“Apple Computer Inc., whose iPods are the top-selling music player in the U.S., lost an attempt to patent some of the device’s technology because rival Microsoft Corp. had already filed a similar application,” reports Bloomberg News.
“Microsoft beat Apple to the patent application by five months, U.S. Patent & Trademark Office documents show. Apple’s request, filed by Chief Executive Officer Steve Jobs and other officials in October 2002, was rejected by patent officials last month,” Bloomberg News reports. “Apple plans to appeal the decision to ensure it won’t be forced to pay royalties to Microsoft on every iPod sale. The decision could be a setback for Apple, which is also facing increased competition from Microsoft, which makes software for rival music players, and other companies that want to take market share, said Rob Enderle, a technology analyst at Enderle Group. ‘It’s incredibly embarrassing,’ said Enderle, who is based in San Jose, California. ‘That just makes it look like someone at Apple wasn’t on the ball in terms of filing the patent at the right time.'”
Bloomberg News reports, “‘Apple invented and publicly released the iPod interface before the Microsoft patent application cited by the examiner was filed,’ Apple spokeswoman Natalie Kerris said today in an e-mailed statement. The company has received other patents related to the iPod and has other patents pending on the device, she said. ‘The U.S. patent process is often a lengthy one, involving much back and forth,’ Kerris said. ‘Apple will continue to pursue this patent application.'”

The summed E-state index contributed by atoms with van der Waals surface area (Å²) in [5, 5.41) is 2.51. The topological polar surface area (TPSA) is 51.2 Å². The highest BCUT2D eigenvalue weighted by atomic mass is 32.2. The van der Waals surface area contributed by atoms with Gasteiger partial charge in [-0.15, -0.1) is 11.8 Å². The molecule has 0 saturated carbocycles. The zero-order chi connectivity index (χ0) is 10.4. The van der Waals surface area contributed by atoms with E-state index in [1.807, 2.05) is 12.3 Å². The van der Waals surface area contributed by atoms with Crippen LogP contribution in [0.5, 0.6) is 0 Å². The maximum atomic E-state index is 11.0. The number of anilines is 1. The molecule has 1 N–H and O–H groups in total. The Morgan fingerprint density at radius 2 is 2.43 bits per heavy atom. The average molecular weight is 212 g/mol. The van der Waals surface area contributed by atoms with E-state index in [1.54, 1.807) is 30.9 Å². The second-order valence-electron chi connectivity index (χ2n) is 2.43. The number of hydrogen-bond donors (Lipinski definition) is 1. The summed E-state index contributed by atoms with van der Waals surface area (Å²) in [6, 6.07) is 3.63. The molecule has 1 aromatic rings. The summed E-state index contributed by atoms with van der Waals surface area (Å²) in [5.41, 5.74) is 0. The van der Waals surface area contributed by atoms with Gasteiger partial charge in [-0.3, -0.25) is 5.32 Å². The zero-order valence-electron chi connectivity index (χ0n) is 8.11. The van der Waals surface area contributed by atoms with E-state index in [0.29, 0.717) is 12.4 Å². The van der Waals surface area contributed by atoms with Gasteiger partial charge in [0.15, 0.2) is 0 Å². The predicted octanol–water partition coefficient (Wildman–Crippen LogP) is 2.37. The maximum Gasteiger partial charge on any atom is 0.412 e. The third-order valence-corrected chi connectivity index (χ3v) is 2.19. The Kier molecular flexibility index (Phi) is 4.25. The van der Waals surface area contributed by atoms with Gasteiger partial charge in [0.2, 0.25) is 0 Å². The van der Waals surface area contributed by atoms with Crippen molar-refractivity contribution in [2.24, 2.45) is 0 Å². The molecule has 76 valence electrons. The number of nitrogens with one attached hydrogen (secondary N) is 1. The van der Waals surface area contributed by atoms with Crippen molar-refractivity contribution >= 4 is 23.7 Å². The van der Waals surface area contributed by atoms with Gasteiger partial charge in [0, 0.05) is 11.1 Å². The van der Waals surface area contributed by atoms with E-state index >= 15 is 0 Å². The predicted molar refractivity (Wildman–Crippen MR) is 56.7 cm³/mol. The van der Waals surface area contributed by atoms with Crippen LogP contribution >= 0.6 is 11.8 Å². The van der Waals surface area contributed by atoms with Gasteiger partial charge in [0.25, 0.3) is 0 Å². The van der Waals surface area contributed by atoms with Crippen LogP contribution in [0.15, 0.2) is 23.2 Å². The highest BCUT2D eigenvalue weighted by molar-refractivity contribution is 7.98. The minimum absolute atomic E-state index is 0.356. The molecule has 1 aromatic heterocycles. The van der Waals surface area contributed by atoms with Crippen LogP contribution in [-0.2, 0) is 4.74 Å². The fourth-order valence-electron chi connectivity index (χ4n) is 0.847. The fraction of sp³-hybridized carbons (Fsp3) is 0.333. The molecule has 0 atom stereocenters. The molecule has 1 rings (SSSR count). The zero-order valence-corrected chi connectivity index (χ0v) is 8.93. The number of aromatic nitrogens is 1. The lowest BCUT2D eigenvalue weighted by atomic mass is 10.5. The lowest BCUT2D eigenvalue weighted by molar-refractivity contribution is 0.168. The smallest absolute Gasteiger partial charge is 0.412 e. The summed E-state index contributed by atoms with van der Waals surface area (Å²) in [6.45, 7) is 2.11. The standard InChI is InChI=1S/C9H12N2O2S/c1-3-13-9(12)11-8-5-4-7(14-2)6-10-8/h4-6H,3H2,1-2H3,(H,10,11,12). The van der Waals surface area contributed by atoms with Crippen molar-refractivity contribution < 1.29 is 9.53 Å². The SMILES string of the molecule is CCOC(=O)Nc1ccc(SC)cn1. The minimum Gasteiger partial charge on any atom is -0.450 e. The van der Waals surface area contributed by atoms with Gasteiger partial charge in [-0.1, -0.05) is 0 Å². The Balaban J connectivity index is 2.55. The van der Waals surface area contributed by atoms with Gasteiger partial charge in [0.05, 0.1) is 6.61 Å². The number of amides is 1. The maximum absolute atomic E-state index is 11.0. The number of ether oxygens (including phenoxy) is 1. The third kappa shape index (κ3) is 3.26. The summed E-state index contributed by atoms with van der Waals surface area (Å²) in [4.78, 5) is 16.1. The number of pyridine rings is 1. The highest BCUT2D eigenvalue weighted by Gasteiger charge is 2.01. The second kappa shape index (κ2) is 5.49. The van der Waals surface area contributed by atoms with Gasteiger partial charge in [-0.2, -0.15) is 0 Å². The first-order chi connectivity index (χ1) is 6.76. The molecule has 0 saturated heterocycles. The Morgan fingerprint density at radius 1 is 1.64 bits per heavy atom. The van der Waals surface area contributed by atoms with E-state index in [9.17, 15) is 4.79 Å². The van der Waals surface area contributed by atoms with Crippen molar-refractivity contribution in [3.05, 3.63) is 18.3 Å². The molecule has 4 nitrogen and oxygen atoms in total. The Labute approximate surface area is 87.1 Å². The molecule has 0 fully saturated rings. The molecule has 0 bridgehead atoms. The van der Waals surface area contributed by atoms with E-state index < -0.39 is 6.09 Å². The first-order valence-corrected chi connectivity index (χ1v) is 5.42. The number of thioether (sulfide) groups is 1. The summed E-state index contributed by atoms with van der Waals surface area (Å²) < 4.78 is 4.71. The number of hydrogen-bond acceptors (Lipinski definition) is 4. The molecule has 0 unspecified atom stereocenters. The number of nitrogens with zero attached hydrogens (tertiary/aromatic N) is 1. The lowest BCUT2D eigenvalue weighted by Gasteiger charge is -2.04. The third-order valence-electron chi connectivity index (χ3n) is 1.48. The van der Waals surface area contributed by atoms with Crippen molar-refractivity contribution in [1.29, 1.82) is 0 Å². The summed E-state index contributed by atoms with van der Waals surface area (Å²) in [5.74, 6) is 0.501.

Bloomberg reports, “Microsoft employee John C. Platt applied for the patent on behalf of his company in May 2002… Microsoft’s application was also rejected in December 2004, records at the patent office show. Platt amended the application in April, 2005 and on June 27 the office indicated that Microsoft’s pending patent would be approved after payment. ‘We don’t know at this stage whether he’s going to get a patent,’ said Gary Reback, an intellectual property litigator at Carr & Ferrell in Palo Alto, California. ‘It’s hard to know what the rejection means for Apple in light of that.’ Patents often can be issued after being initially rejected, Reback said. ‘It’s early in the game,’ he said.”
Full article here.
Apple introduced iPod to the world on October 23, 2001: http://www.apple.com/pr/library/2001/oct/23ipod.html The only things that are “incredibly embarrassing” are Rob Enderle himself and the “news organizations” and “journalists” that continue to use his comments.
Microsoft researcher involved in rejected Apple iPod patent – August 10, 2005
Apple’s patent application for Pod’s menu-based software interface rejected – August 09, 2005